Previous Research

Controls Course Laboratory Equipment Development

Affordable Lab Kit for Control Systems

My dissertation research has been inspired by the lack of hands-on laboratory experiments in my online master’s program.  As small, portable, and affordable computers and 3-D printing become readily available, I thought there was a unique opportunity to bring the laboratory into the homes of students in online courses in the form of a laboratory kit.  I have started to review the literature in this area and have found that there are also ways to integrate these types of kits into traditional on-campus programs as well.

The objective of my research is to replicate the educational functionality of a laboratory bench for an introductory control systems course with a kit that can be assembled for around $100. The basic components of my laboratory kit are a Raspberry Pi and a DC motor.

Engineering Education Pioneers Project

I am part of a team that is working on an NSF-funded project led by the Center for Engineering Learning and Teaching (CELT) at the University of Washington.  We set out to document the history and development of engineering education as an academic field. This study investigated the history through interviews of early leaders, or “pioneers.” The project paired engineering education pioneers with graduate students who conducted interviews about the pioneers’ paths. Our goal was to compile a pool of interview candidates who represent the diverse population of engineering education pioneers.  I interviewed Dr. Denny Davis, Professor Emeritus, and Director of the Engineering Education Research Center at Washington State University.  He is well known for his innovations in engineering design education.  His full profile is available on the project website with all of the other pioneers included in this project.

Regional Jet Automatic Throttle Systems

In this research, I modified a control law that I worked on at Rockwell Collins—designed to automatically move the throttles to control the airspeed of a jet—so that it would regulate the aircraft’s speed more loosely.  This change was inspired by a quirk I noticed in the response of my car’s cruise control as I followed a friend down the interstate.  While one car of our cars made many adjustments to maintain speed at the precise cruise setting, the other—a hybrid model designed for fuel efficiency—allowed the speed to drift. That got me thinking about ways to optimize an airplane's cruise control, which is one of the features of an autothrottle.  I wondered if similar fuel-saving concepts could be applied to aircraft, so I made it the starting point of my master’s research.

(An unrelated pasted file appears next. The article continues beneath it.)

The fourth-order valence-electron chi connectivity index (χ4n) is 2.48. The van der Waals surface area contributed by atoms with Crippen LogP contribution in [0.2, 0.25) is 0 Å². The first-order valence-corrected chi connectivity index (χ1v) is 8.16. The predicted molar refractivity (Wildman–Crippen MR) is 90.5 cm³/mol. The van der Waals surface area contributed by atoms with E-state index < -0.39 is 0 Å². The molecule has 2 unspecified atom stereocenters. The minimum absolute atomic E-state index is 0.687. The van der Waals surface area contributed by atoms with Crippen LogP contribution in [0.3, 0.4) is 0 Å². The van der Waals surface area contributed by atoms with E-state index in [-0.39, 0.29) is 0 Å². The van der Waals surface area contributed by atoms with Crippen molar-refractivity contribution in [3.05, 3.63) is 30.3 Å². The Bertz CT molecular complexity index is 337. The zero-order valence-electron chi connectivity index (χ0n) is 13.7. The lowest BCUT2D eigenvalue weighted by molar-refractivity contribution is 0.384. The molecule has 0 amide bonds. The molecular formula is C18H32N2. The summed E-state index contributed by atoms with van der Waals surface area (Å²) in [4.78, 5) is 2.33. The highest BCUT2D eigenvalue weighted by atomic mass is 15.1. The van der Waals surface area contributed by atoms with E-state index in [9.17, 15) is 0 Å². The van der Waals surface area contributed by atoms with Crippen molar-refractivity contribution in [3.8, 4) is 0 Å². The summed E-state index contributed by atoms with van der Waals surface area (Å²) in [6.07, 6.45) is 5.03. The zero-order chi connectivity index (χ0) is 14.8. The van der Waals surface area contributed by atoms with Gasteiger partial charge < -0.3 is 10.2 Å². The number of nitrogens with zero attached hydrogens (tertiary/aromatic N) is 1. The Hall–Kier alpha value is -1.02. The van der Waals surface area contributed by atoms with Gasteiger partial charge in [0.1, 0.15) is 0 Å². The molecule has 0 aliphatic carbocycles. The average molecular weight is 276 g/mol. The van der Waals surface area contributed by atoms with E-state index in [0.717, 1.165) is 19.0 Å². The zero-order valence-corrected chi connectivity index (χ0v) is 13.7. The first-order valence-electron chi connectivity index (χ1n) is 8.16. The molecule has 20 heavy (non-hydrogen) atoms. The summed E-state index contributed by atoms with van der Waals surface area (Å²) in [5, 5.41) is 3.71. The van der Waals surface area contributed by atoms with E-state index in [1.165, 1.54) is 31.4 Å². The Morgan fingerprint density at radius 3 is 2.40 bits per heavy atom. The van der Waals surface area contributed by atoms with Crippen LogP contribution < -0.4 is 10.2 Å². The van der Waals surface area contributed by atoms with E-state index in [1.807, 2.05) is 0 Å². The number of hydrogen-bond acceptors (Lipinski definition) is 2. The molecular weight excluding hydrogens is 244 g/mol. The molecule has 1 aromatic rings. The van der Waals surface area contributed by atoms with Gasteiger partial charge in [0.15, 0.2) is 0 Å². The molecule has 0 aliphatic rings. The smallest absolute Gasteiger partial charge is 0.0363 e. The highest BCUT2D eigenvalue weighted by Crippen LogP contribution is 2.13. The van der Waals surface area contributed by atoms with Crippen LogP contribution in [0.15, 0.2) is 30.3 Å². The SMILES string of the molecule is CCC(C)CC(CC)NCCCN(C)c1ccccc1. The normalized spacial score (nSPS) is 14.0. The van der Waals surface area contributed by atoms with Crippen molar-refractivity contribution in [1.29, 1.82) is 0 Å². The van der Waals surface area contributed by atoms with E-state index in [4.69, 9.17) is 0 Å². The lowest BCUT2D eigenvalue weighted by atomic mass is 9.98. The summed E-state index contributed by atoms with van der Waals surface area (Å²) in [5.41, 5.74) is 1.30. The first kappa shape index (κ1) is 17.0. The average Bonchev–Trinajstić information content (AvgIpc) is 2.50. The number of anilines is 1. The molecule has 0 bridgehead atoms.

Using a generic aircraft simulation in Simulink, I measured the fuel flow in various flight conditions and compared my modified control law to other proposed techniques to save fuel during the longest phase of flight. Then I analyzed the data from my simulation to determine the most effective method for fuel-saving, which has the potential to improve the environment for everyone by reducing harmful emissions. My research was presented at the 2010 AIAA [email protected] conference and the paper published in the proceedings.

R. M. Johnson, "Using an Autothrottle to Compare Techniques for Saving Fuel on a Regional Jet," AIAA [email protected] 2010, Atlanta, Georgia, Apr. 20-22, 2010, AIAA-2010-3495 

Service and Outreach

Over the years, I have been involved with the community through professional service and outreach.  I became an ABET program evaluator for IEEE because I wanted to contribute to the quality and continuous improvement of engineering programs.  Additionally, I wanted to learn more about the accreditation process and learn from innovative ideas at other campuses.  I am an active member and volunteer in the American Society for Engineering Education (ASEE), because it is a great community of professionals interested in advancing engineering education.

I have been a member and volunteer in the Society of Women Engineers (SWE) for over ten years because I agree with the Society’s mission to support and encourage underrepresented groups in STEM fields and it provides several opportunities for professional development, networking, and outreach.  I have participated in several outreach events including judging for FIRST Robotics and Future Cities, planning and helping with a day-long workshop for Girl Scouts, and sat on panels for high school and college women interested in STEM careers.  I continue to build a network of diverse, inspiring, and encouraging individuals throughout the organization.  I have also served in leadership positions at the local and regional levels, where I have refined my leadership and teamwork skills.

For more detailed information about my responsibilities in these organizations, please see my curriculum vitae.


Graduation photo by Daniel M. Reck

I just completed my Ph.D. in Systems and Entrepreneurial Engineering at the University of Illinois at Urbana-Champaign.  My coursework included control systems, system modeling, college teaching, project management, and creativity.  My research focused on applications of experiential learning in control systems and project management.  My completed dissertation can be found in the University of Illinois archives.  

Prior to that, I completed a Master of Science degree in Electrical Engineering at Iowa State University in 2010.  My coursework was focused on controls and systems and my thesis research centered on applications of optimal control in avionics. 

In 2005, I graduated with cum laude honors from Rose-Hulman Institute of Technology with a Bachelor of Science Degree in Electrical Engineering.  My major coursework was in controls, signal processing, and communications.  I also earned a minor in mathematics.